Jason Howard

Skaneateles, NY

My current work and series, "Soul Cages: An exploration of change, time, and process," is about inner life forces. The simple bubble is the genesis of all blown forms in glass, perhaps even the soul of glass. I prefer to work in blown forms because they capture a touch of life and a unique part of the artistic process; the human breath. In this series, i've tried to "let go," allowing the bubbles to expand as large as they can without too much control over their shape as they inflate in one breath. Later i group them in abstract ways as they remind me of something, setting them in locally found stones, often with the living moss still intact. By piercing the bubbles with a flame and leaving only their pure form, these captured bubbles are reduced to their absolute basic structure, pure essence, or inner life force. They are not stitched or woven, but rather blown, manipulated, and fumed with precious metals.

Jay Houle


I make kiln-fired glass vessels with needle felted elements, using a glass casting technique called pâte de verre (paste of glass). The main thread that links all my work is the visual and physical perception of texture. My forms often lean one way and bulge in another hinting at the shape of the hands that would hold them, an influence of Inuit sculptor George Arlook. I use tactile processes and materials like molding clay, plaster, glass and felted wool to create pieces that have multiple surfaces and surface textures.

Gary Genetti


This work is a progression from my blown glass work. It is kiln formed which offers the ability to inlay color and embed the imagery between layers of glass. Each piece is sand carved, color frit inlayed and fired multiple times to achieve the desired result. The imagery is initially hand drawn and cut on a masking material covering the sheet of glass. I am inspired by ancient art from all parts of the world. My themes depict narrative events involving various flora and fauna in evocative emotional settings.

Alexander Fekete

Coudersport, PA

Glass can fascinate by the ability to contain light and reverse plasticity. Optical transparency, translucency and inner glow, needless to say broad expressive potential and bottomless variety of forms arising from its fluidity leave not much to be desired. Focus on Form has been so absorbing as to leave some unique qualities associated with glass, brilliant colors and shine especially, past the horizons of interest. Resulting objects are abstract, visually balanced, delineated by minimal representation of form and volumes. Frequently employed techniques are glass blowing, cutting, carving, sandblasting and spot polishing.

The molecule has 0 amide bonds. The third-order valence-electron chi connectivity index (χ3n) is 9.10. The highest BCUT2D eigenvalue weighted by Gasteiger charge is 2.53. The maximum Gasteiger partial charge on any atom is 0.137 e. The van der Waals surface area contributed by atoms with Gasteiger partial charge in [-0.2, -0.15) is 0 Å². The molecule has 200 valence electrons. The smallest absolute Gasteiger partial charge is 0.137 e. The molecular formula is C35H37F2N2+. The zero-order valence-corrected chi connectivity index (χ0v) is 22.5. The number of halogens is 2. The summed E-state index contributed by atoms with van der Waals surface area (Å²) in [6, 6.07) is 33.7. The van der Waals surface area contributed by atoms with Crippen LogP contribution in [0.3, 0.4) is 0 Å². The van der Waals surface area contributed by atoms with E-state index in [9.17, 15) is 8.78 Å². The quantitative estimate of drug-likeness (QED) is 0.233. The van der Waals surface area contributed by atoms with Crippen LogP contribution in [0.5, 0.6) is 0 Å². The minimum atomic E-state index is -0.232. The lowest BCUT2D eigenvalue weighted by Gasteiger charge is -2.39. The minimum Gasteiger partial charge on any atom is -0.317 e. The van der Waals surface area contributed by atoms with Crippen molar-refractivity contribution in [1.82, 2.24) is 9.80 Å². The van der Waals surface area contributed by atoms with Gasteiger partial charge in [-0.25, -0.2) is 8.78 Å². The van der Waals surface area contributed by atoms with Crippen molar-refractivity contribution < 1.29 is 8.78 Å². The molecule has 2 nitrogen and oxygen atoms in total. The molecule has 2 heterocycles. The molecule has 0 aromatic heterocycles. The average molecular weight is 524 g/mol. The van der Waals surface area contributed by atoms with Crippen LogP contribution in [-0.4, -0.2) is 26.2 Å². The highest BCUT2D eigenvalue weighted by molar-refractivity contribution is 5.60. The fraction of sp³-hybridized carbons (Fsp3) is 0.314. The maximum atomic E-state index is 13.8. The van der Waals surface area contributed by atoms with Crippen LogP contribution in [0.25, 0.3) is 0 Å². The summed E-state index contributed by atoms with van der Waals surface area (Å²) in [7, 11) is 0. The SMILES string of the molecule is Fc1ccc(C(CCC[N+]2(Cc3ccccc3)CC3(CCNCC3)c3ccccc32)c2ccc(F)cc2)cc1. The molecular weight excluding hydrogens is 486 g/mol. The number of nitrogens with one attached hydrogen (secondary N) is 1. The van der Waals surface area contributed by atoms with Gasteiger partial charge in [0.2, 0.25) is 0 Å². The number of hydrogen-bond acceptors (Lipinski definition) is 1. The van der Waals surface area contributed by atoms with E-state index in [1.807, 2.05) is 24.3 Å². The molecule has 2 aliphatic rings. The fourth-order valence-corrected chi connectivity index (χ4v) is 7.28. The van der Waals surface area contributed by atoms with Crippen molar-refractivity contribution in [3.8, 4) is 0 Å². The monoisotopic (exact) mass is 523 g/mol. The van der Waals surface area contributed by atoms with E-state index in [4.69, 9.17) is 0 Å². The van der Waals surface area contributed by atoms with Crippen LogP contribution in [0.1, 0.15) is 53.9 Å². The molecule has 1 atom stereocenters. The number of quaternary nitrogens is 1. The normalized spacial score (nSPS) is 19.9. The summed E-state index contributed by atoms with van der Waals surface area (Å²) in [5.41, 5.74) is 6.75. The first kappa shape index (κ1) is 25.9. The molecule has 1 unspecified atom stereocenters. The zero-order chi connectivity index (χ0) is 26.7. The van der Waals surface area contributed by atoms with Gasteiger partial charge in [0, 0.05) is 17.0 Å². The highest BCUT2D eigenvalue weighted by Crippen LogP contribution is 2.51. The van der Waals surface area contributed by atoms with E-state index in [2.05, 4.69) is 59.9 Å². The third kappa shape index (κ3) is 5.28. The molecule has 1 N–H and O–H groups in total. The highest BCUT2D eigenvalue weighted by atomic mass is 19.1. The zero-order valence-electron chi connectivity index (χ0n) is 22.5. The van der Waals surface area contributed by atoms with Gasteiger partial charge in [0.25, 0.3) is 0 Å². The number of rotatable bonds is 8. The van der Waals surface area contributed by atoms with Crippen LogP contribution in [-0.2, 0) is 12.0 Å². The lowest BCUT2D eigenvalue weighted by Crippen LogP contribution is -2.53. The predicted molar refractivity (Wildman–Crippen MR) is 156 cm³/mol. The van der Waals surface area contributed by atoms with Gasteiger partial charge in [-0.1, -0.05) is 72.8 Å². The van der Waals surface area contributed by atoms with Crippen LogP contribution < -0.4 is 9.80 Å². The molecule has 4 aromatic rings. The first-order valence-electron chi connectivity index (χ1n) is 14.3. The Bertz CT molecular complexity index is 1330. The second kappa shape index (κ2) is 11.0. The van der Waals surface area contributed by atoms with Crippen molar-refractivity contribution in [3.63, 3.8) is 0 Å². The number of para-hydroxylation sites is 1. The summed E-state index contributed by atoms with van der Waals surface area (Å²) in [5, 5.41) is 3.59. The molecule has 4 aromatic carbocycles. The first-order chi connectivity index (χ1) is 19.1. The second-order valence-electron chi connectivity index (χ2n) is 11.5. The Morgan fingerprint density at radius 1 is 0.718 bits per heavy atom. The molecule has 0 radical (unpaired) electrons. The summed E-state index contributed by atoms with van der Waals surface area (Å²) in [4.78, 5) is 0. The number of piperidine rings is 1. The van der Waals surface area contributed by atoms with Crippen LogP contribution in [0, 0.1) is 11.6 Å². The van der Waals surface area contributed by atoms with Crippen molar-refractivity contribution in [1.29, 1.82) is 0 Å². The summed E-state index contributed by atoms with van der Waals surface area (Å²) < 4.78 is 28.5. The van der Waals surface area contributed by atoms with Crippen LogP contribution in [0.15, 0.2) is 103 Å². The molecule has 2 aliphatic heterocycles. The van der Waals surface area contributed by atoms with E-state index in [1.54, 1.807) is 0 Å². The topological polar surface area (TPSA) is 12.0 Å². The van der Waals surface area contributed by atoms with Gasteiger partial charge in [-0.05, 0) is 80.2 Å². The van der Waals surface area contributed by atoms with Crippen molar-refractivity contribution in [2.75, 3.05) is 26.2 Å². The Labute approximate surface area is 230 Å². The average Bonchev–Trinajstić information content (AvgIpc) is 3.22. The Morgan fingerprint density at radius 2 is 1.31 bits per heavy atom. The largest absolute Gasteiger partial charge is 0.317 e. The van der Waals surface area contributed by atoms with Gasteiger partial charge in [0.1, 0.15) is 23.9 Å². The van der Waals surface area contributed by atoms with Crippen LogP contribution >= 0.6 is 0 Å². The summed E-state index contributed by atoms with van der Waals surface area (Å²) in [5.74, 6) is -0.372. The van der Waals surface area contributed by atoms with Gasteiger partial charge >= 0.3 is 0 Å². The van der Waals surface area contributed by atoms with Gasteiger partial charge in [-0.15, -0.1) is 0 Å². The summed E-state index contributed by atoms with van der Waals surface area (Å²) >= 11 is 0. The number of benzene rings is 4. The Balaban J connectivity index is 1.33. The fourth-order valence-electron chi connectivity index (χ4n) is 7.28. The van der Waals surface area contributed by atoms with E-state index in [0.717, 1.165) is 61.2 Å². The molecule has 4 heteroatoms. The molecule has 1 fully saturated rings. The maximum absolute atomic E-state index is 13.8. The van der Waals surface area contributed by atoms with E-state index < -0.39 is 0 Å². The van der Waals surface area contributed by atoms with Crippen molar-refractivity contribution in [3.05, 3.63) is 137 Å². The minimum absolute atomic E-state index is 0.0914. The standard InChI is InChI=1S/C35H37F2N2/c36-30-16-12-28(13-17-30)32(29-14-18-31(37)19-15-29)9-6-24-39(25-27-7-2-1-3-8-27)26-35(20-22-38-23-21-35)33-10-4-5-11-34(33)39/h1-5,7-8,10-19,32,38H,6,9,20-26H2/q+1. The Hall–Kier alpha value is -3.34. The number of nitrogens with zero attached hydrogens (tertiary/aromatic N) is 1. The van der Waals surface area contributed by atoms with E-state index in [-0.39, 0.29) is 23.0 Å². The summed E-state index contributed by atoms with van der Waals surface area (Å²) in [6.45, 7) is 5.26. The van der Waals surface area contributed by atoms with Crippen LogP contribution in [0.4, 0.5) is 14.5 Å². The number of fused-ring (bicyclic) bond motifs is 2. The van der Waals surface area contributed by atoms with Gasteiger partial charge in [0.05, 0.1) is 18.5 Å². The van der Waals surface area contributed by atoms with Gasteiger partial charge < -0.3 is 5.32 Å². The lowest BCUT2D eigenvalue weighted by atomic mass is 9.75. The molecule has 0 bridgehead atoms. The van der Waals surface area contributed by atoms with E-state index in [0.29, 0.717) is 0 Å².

Josh Bernbaum

Brattleboro, VT

I am most interested in color, especially color relationships in the designs I create. I utilize various methods of color application. All of this coloration seen in the objects I make is done with glass, colored glass, applied with various methods. Utilizing traditional Italian cane (or striping) techniques in new and personalized ways is the driving force behind most of my current designs.

Aaron Baigelman


Aaron Baigelman draws inspiration from ancient architecture and objects transforming the shapes into clean and modern designs.

Scott Amrhein


It has been said that "man cannot duplicate nature but merely represent it." I hope that every piece I create, combining natural and man-made materials, is a reflection of that statement. It is the discovery and application of various elemental materials which enables me to create a unique body of work. The vessels are kiln formed glass using various pyrolytic surface applications to create color, pattern and texture. Combinations of various materials are used to create the pedestals, such as wood, copper and concrete.

Hudson Beach Glass

Beacon, NY

Our functional and sculptural hand cast pieces have architectural and organic fluidity of form in thirteen brilliant colors. We use ancient processes with updated techniques to create classic yet contemporary objects. Each mold is a hand carved design. We also design and make hand blown drink ware in a palette of five colors.

Fred Kaemmer

St. Paul, MN

I use conventional glass materials in unconventional ways to decorate the interior surfaces of handblown glass vessels. This includes tumbling glass cane inside vessels to create fused "nests" of glass and applying silver and copper leaf, by hand and while the piece is still hot and on the punty, to the interior surface. Fusing the metal leaf to the interior in this fashion allows the metals and original colors of the vessel to interact and create somewhat serendipitous and new colors and patterns.

Michael Schunke & Josie Gluck

West Grove, PA

We collaborate to craft contemporary hand-blown glass designs and one-of-a-kind art objects. From consistent multiples to unique sculptural pieces, our work displays brilliant color combinations, meticulous craftsmanship and a creative approach to form.


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